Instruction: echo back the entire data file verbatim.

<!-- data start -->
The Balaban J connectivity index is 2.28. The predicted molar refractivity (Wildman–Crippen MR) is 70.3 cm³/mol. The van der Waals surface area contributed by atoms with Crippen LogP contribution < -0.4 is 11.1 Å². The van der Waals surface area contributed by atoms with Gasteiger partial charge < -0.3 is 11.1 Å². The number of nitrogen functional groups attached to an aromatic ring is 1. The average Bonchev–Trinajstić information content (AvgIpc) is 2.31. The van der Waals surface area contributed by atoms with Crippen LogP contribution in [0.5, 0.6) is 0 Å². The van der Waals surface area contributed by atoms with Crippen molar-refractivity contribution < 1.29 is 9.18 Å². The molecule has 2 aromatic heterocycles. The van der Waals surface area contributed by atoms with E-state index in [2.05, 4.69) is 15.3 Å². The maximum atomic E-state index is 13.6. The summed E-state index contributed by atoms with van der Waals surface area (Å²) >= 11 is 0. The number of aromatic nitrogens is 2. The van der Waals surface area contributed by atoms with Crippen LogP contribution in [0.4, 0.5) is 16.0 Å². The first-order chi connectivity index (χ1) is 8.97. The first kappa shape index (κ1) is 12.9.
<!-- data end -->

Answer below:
The Balaban J connectivity index is 2.28. The predicted molar refractivity (Wildman–Crippen MR) is 70.3 cm³/mol. The van der Waals surface area contributed by atoms with Crippen LogP contribution < -0.4 is 11.1 Å². The van der Waals surface area contributed by atoms with Gasteiger partial charge < -0.3 is 11.1 Å². The number of nitrogen functional groups attached to an aromatic ring is 1. The average Bonchev–Trinajstić information content (AvgIpc) is 2.31. The van der Waals surface area contributed by atoms with Crippen LogP contribution in [0.5, 0.6) is 0 Å². The van der Waals surface area contributed by atoms with Crippen molar-refractivity contribution < 1.29 is 9.18 Å². The molecule has 2 aromatic heterocycles. The van der Waals surface area contributed by atoms with E-state index in [2.05, 4.69) is 15.3 Å². The maximum atomic E-state index is 13.6. The summed E-state index contributed by atoms with van der Waals surface area (Å²) >= 11 is 0. The number of aromatic nitrogens is 2. The van der Waals surface area contributed by atoms with Crippen LogP contribution in [0.4, 0.5) is 16.0 Å². The first-order chi connectivity index (χ1) is 8.97. The first kappa shape index (κ1) is 12.9.